BP forecasts that growth in shale oil and gas will make the US self-sufficient by 2030 – but UK will still need Gulf supplies
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Growth in shale oil and gas supplies will make the US virtually self-sufficient in energy by 2030, according to a BP report published on Wednesday.
In a development with enormous geopolitical implications, the country’s dependence on oil imports from potentially volatile countries in the Middle East and elsewhere would disappear, BP said, although Britain and western Europe would still need Gulf supplies.
BP’s latest energy outlook forecasts a growth in unconventional energy sources, “including US shale oil and gas, Canadian oil sands and Brazilian deepwater, plus a gradual decline in demand, that would see [North America] become almost totally energy self-sufficient” in two decades.
BP’s chief executive, Bob Dudley, said: “Our report challenges some long-held beliefs. Significant changes in US supply-and-demand prospects, for example, highlight the likelihood that import dependence in what is today’s largest energy importer will decline substantially.”
The report said the volume of oil imports in the US would fall below 1990s levels, largely due to rising domestic shale oil production and ethanol replacing crude. The US would also become a net exporter of natural gas.
Overall, global energy demand would surge in the next 20 years, fuelled by economic and population growth in China and India, but at a slowing annual rate, due to advances in energy efficiency and growth of renewables. China would leapfrog the US to become the biggest energy importer.
By 2030, China and India would be the world’s largest and third-largest economies and energy consumers, jointly accounting for about 35% of global population, GDP and energy demand.
World energy demand is likely to grow by 39% over the next two decades, or 1.6% annually, almost entirely in non-OECD countries. Consumption in OECD countries is expected to rise by just 4% in total over the period.
Global energy will remain dominated by fossil fuels, which are forecast to account for 81% of energy demand by 2030, down about 6% from current levels. The period should also see increased fuel-switching, with more gas and renewables used at the expense of coal and oil.
BP said: “This means growth in the rest of the world, principally Asia, will depend increasingly on the Middle East in particular for its growing oil requirements.”
Although oil will continue to lose market share to other sources of energy, global oil demand will increase by 18% by 2030. And the Opec oil cartel will see its market share rise to 45%, a level not seen since the 1970s.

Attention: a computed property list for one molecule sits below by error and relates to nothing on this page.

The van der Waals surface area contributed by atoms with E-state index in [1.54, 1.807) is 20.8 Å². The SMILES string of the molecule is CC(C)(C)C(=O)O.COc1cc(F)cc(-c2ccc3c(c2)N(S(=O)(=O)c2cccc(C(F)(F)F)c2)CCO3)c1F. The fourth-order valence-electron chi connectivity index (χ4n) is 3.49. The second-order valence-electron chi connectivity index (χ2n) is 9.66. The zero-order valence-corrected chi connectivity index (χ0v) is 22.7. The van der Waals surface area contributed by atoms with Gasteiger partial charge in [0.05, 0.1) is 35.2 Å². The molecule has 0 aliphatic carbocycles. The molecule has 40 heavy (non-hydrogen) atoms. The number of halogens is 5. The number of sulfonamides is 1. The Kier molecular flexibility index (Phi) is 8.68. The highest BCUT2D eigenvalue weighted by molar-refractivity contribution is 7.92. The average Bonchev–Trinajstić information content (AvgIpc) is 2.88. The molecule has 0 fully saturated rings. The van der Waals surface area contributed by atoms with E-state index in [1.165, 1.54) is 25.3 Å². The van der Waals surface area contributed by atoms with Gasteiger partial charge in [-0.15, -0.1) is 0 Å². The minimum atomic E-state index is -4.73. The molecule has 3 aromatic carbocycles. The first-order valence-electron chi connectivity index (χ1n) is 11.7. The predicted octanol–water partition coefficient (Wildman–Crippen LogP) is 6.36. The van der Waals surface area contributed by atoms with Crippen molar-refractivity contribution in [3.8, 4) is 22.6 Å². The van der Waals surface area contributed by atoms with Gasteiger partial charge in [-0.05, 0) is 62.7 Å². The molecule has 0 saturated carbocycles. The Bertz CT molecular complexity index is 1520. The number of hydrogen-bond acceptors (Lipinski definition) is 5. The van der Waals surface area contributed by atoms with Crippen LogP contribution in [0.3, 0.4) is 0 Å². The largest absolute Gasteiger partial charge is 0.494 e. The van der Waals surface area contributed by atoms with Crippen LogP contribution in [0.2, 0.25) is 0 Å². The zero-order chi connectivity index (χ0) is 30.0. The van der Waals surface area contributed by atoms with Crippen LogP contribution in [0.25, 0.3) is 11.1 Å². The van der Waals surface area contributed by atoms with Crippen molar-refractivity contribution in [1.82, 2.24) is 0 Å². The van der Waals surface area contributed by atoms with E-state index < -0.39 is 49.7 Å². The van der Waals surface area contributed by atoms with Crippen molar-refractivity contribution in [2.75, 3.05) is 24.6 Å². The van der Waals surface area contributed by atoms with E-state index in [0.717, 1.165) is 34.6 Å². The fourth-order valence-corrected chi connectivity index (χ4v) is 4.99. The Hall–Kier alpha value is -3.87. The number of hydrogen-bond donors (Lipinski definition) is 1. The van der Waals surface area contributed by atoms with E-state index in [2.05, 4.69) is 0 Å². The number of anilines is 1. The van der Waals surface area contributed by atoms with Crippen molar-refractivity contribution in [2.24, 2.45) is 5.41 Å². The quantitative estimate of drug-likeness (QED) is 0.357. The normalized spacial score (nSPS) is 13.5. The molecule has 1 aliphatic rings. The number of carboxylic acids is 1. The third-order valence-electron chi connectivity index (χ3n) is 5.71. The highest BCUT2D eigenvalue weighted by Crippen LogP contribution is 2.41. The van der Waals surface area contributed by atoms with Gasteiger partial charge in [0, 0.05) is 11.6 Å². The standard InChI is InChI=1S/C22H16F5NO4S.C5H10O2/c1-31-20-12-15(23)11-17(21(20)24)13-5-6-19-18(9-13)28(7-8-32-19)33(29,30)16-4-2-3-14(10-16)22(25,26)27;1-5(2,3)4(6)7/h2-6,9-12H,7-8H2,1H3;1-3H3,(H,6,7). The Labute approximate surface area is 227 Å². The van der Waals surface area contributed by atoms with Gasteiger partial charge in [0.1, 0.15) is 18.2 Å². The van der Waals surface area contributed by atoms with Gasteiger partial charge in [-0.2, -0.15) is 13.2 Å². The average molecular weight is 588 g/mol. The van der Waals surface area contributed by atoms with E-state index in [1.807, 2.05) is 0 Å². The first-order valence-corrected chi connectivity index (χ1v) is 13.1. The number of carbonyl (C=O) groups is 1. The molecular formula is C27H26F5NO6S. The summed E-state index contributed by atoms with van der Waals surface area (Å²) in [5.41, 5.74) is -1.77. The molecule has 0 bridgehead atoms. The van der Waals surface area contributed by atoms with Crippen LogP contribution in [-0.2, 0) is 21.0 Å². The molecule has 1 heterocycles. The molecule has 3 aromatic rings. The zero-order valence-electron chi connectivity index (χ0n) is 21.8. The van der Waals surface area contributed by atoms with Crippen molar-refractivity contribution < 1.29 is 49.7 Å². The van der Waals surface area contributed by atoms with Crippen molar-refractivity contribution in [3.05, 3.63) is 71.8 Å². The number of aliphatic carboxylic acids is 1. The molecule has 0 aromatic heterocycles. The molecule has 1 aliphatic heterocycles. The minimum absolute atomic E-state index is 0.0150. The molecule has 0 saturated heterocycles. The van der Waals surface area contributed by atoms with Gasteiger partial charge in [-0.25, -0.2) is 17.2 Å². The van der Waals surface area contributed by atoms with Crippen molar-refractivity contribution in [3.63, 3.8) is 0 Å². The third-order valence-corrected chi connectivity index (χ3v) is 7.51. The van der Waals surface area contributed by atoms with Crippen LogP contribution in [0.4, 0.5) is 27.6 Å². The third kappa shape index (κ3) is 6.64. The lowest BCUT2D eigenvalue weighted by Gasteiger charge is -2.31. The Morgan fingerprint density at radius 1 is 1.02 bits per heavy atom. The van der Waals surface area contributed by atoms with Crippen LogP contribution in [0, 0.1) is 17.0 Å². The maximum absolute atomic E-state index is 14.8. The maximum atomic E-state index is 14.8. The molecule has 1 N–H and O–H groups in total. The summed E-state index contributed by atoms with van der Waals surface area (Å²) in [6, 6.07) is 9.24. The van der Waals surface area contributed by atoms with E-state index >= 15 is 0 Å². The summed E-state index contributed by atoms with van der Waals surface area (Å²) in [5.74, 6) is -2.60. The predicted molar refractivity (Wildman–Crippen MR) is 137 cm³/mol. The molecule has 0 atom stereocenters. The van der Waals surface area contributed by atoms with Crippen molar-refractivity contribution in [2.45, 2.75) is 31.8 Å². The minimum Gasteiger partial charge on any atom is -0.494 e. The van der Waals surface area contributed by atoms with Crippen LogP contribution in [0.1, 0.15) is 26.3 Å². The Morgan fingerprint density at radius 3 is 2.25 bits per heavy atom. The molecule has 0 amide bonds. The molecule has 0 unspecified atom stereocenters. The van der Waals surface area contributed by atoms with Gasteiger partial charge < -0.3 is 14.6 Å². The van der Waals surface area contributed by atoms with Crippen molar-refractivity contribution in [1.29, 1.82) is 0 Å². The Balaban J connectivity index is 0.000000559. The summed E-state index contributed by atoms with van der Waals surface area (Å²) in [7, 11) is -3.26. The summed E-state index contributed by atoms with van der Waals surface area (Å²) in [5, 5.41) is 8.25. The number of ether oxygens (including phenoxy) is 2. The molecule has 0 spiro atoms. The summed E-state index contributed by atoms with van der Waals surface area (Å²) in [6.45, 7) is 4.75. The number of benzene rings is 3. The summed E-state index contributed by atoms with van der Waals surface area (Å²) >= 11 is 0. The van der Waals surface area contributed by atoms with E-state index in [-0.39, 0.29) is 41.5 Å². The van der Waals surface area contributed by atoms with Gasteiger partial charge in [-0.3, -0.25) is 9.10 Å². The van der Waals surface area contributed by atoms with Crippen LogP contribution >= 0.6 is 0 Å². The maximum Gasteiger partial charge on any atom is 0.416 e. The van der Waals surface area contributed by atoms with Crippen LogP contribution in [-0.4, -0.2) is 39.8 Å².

Presenting the 2030 energy outlook, Dudley said: “This report is by turns challenging, fascinating and stimulating for anyone in the energy business. It helps us to be both realistic and optimistic. It shows there are things we can’t change – like the underlying drivers of energy demand – and things we can change – like the way we satisfy that demand.
“The main message is that we need to have an open, competitive energy sector, which encourages innovation and thereby maximises efficiency in order to enjoy energy that is sufficient, secure and sustainable into the future.”
Oil, the world’s leading fuel today, would continue to lose market share throughout the period, BP said, although demand for hydrocarbon liquids would still reach 103m barrels per day (b/d) in 2030, up by 18% from 2010. This means the world will still need to bring on enough liquids – oil, biofuels and others – to meet that forecast 16m b/d of extra demand by 2030 and replace declining output from existing sources.
While coal is expected to continue gaining market share in the current decade, growth will wane in 2020-30; gas growth will remain steady and non-fossil fuels are likely to contribute nearly half of the growth after 2020.
Power generation is expected to be the fastest growing user of energy in the period to 2030, accounting for more than half the total growth in primary energy use. And it is in the power sector where the greatest changes in the fuel mix are expected. Renewables, nuclear and hydro-electric should account for more than half the growth in power generation.
In China, growth of energy use is expected to slow significantly after 2020 as the economy matures. Although India’s population is on track to exceed China’s, its energy growth path is unlikely to replicate China’s energy intensive growth path. It will more than double its energy use to 2030, heavily based on coal, but this will still result in consumption of some 1.3bn tonnes of oil equivalent, or just over one quarter of China’s total.
BP says it expects to see steady progress in longstanding efforts to displace oil with gas and to improve the efficiency of energy use within the region. Saudi Arabian, Iraqi, and regional production of gas-related liquids will dominate supply growth as the region’s share of global oil supply rises to 34% by 2030.
By 2030, today’s energy importers will need to import 40% more than they do today, but the experience will vary by region. Europe’s energy deficit remains at current levels for oil and coal but will increase by two thirds for natural gas, supplied by liquefied natural gas and pipelines from eastern Europe.
China’s energy deficit across all fuels will widen by more than a factor of five and India’s, mainly of oil and coal, will more than double in the period to 2030.
Global carbon dioxide emissions are likely to rise by about 28% by 2030—slower than the current rate of energy demand growth, due to the rapid expansion of renewables and natural gas. If more aggressive policies than currently envisioned are introduced, global CO2 emissions could begin to decline by 2030.
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